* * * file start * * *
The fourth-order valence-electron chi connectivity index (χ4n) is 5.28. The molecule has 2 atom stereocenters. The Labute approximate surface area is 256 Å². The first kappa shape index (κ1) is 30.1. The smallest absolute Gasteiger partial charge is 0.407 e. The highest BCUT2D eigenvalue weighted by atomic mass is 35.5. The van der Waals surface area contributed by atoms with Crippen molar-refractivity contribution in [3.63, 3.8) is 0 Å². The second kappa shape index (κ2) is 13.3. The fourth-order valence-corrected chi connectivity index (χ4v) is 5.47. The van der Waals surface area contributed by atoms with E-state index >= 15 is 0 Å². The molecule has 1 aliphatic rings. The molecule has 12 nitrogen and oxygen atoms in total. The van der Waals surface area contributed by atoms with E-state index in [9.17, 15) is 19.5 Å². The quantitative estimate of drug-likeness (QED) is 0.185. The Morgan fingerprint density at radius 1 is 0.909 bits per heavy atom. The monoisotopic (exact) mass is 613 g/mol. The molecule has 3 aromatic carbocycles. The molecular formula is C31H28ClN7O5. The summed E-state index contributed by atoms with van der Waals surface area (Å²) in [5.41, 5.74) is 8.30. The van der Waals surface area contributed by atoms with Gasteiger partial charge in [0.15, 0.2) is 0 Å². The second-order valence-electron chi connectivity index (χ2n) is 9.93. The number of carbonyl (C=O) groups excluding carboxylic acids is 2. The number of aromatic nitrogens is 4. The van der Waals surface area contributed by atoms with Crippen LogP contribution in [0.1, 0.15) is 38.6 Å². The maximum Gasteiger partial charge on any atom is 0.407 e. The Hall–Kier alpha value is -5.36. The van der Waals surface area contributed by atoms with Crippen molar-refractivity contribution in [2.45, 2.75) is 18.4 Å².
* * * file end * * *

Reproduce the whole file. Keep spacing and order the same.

The fourth-order valence-electron chi connectivity index (χ4n) is 5.28. The molecule has 2 atom stereocenters. The Labute approximate surface area is 256 Å². The first kappa shape index (κ1) is 30.1. The smallest absolute Gasteiger partial charge is 0.407 e. The highest BCUT2D eigenvalue weighted by atomic mass is 35.5. The van der Waals surface area contributed by atoms with Crippen molar-refractivity contribution in [3.63, 3.8) is 0 Å². The second kappa shape index (κ2) is 13.3. The fourth-order valence-corrected chi connectivity index (χ4v) is 5.47. The van der Waals surface area contributed by atoms with E-state index >= 15 is 0 Å². The molecule has 1 aliphatic rings. The molecule has 12 nitrogen and oxygen atoms in total. The van der Waals surface area contributed by atoms with E-state index in [9.17, 15) is 19.5 Å². The quantitative estimate of drug-likeness (QED) is 0.185. The Morgan fingerprint density at radius 1 is 0.909 bits per heavy atom. The monoisotopic (exact) mass is 613 g/mol. The molecule has 3 aromatic carbocycles. The molecular formula is C31H28ClN7O5. The summed E-state index contributed by atoms with van der Waals surface area (Å²) in [5.41, 5.74) is 8.30. The van der Waals surface area contributed by atoms with Gasteiger partial charge in [0.15, 0.2) is 0 Å². The second-order valence-electron chi connectivity index (χ2n) is 9.93. The number of carbonyl (C=O) groups excluding carboxylic acids is 2. The number of aromatic nitrogens is 4. The van der Waals surface area contributed by atoms with Crippen LogP contribution in [0.1, 0.15) is 38.6 Å². The maximum Gasteiger partial charge on any atom is 0.407 e. The Hall–Kier alpha value is -5.36. The van der Waals surface area contributed by atoms with Crippen molar-refractivity contribution in [2.45, 2.75) is 18.4 Å².